China warns UK firms 'retaliation is coming' over Huawei 5G ban
China warns British firms ‘retaliation is coming’ and they are ‘in the firing line’ over Downing Street’s Huawei decision amid claims UK told the company US pressure was partly to blame for 5G network ban
- UK Government announced last week Huawei is being banned from 5G network
- Chinese tech giant’s equipment will be stripped out of network by end of 2027
- But the decision prompted fury in Beijing amid claims of potential retaliation
China has warned British businesses ‘retaliation is coming’ and they could be ‘in the firing line’ after the UK banned Huawei from the nation’s 5G network.
Ministers announced last week that the Chinese tech giant was being excluded from the infrastructure, with all of its equipment to be stripped out by 2027 over security concerns.
The decision immediately prompted warnings from Beijing that it would strike back as relations between the UK and China became further strained.
Today it emerged that Beijing could target British businesses operating in China in order to get revenge.
Meanwhile, it was claimed the UK Government had told Huawei it was being banned from the 5G network at least in part because of mounting pressure from Donald Trump.
The UK has banned Huawei from the 5G network with all of the firm’s equipment to be stripped out by the end of 2027 over security concerns
Boris Johnson announced in January that Huawei would be allowed to help build the UK’s 5G network.
The PM made the decision despite the US urging its allies not to use the firm’s technology because of national security concerns – concerns Huawei has always rejected.
The UK then changed its decision last week as it said recently imposed US sanctions on the company had changed the picture and that Britain could ‘no longer be confident it will be able to guarantee the security of future Huawei 5G equipment’.
But while the Government said publicly security concerns were the reason for excluding Huawei, the Observer reported Whitehall officials had suggested to the firm that ‘geopolitical’ considerations had also come into play.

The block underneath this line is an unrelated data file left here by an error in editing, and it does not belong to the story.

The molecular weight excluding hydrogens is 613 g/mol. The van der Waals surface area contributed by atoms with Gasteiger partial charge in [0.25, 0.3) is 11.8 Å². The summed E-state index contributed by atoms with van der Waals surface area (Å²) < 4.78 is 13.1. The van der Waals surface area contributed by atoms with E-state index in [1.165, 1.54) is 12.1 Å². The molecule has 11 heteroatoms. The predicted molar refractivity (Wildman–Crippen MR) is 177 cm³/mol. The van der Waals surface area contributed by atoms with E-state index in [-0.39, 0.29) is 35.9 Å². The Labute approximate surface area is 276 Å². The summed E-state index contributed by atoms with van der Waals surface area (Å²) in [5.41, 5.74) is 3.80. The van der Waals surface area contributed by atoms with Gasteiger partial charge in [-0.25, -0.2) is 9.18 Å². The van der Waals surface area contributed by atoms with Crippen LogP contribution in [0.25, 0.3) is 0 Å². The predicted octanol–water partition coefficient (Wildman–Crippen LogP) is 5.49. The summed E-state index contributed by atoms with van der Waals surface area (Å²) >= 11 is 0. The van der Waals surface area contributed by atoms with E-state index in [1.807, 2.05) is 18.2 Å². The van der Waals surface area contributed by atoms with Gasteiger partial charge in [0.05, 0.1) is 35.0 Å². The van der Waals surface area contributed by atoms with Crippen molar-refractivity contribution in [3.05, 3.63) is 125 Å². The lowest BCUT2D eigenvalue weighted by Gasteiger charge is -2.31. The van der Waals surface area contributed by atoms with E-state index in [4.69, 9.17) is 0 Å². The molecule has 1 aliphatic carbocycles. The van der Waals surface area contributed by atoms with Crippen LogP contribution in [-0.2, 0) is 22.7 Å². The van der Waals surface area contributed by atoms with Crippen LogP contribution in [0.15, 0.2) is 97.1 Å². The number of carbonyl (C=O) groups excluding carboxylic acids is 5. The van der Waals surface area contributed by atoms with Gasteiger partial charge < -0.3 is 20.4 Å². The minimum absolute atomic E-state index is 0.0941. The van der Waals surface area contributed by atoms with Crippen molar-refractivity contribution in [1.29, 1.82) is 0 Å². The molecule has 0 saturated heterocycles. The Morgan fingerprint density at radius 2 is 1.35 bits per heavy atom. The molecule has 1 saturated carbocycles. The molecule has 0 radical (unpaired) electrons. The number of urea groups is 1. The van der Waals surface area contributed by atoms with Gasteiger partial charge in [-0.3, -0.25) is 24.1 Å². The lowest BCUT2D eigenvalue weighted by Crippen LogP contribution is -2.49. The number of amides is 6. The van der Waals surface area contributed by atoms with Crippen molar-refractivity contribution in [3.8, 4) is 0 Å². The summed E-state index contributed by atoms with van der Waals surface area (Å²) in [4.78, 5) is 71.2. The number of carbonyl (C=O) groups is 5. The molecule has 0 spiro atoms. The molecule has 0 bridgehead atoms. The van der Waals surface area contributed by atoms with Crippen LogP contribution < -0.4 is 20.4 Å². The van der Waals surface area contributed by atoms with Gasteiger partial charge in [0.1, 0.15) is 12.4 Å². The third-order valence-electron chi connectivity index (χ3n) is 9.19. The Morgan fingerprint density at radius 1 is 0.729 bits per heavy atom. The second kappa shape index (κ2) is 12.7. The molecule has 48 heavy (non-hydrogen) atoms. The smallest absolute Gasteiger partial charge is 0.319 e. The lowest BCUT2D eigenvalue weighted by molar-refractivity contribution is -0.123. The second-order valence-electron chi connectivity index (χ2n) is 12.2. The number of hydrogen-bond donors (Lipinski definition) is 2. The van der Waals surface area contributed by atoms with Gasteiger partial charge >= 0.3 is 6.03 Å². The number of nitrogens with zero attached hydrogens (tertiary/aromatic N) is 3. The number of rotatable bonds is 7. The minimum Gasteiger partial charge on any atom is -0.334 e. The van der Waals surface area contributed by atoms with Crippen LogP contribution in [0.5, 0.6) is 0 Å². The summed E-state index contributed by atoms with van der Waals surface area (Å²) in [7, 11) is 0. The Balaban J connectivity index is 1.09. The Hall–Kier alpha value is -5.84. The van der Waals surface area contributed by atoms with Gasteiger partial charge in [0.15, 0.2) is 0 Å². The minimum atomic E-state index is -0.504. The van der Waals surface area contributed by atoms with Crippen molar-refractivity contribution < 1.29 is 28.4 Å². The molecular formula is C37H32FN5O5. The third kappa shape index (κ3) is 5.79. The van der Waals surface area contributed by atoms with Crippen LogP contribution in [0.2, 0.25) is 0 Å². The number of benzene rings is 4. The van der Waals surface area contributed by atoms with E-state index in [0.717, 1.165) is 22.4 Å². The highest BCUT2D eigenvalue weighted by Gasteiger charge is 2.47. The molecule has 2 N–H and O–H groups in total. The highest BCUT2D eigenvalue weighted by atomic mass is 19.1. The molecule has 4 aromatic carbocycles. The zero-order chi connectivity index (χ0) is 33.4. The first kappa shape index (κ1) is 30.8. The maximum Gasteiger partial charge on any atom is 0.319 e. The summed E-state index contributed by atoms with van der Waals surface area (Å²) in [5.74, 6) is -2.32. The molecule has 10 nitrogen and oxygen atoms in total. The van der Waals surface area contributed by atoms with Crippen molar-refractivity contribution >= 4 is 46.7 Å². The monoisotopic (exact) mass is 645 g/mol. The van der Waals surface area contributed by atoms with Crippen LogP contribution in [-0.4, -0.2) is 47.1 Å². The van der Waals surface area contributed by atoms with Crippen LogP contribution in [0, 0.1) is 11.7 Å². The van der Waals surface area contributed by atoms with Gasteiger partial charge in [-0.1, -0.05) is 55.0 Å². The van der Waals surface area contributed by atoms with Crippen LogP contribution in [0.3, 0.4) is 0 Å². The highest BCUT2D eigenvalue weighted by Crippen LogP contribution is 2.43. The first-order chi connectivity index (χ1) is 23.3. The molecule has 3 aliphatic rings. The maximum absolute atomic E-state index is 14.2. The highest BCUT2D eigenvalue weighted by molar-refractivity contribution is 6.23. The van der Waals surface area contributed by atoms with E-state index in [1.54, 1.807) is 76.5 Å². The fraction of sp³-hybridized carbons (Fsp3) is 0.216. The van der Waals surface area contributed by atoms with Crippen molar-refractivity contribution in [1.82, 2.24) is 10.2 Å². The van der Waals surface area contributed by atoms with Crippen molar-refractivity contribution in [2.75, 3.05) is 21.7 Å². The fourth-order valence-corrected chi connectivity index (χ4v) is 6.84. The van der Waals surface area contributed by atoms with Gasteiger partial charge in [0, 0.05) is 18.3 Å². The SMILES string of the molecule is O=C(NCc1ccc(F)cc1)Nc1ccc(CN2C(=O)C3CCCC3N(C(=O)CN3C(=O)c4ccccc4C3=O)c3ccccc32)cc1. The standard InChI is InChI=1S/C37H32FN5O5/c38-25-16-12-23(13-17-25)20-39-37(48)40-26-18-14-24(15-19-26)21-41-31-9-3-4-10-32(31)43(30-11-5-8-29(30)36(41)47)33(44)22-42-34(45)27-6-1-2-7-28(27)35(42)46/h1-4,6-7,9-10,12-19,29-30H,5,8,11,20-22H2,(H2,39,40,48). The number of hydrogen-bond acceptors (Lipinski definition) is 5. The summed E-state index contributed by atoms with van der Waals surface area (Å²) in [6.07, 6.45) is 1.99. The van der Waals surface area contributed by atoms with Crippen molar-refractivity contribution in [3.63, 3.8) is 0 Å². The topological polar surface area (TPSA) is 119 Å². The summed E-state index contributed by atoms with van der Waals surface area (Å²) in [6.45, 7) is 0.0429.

That gave the impression to the company that the decision could be revisited if Mr Trump fails to win reelection in November.
However, Culture Secretary Oliver Dowden insisted the ban on Huawei was ‘irreversible’ when he set out the decision last week.
The UK’s U-turn on the company’s involvement prompted Mr Trump to take credit for the decision as he claimed he had persuaded Britain to change tack.
Beijing had responded to the Huawei move by accusing the UK of behaving like ‘America’s dupe’.
Downing Street is now braced to see exactly how the Chinese government will respond.
Today it emerged the leaders of UK businesses in Beijing had been summoned to a meeting where they were apparently told by a Chinese government official that their operations could suffer because of growing tensions with Britain.
A source told the Sunday Times: ‘The message was that retaliation is coming and that British firms in China are in the firing line.’
It is thought some of the UK’s biggest companies on the world stage like Jaguar Land Rover, BP and GlaxoSmithKline could all be targeted.
Liu Xiaoming, China’s Ambassador to the UK, said last week that Chinese businesses could pull out of Britain following the Huawei decision.
He said ‘the way you treat Huawei will be followed very closely by other Chinese businesses’ and that the decision had ‘undermined the trust between the two countries’.
The warning of retaliation came as it emerged that Chinese social media giant TikTok has reportedly shelved plans to build a global headquarters in the UK.
TikTok’s parent company ByteDance has been in discussions with officials from the Department for International Trade and No 10 to establish a worldwide base in Britain, creating 3,000 jobs.
However, The Sunday Times reported ByteDance has made the decision to suspend those negotiations due to the ‘wider geopolitical context’.
Relations between Britain and Beijing have deteriorated in recent months because of the coronavirus crisis and China’s imposition of a controversial national security law on Hong Kong.
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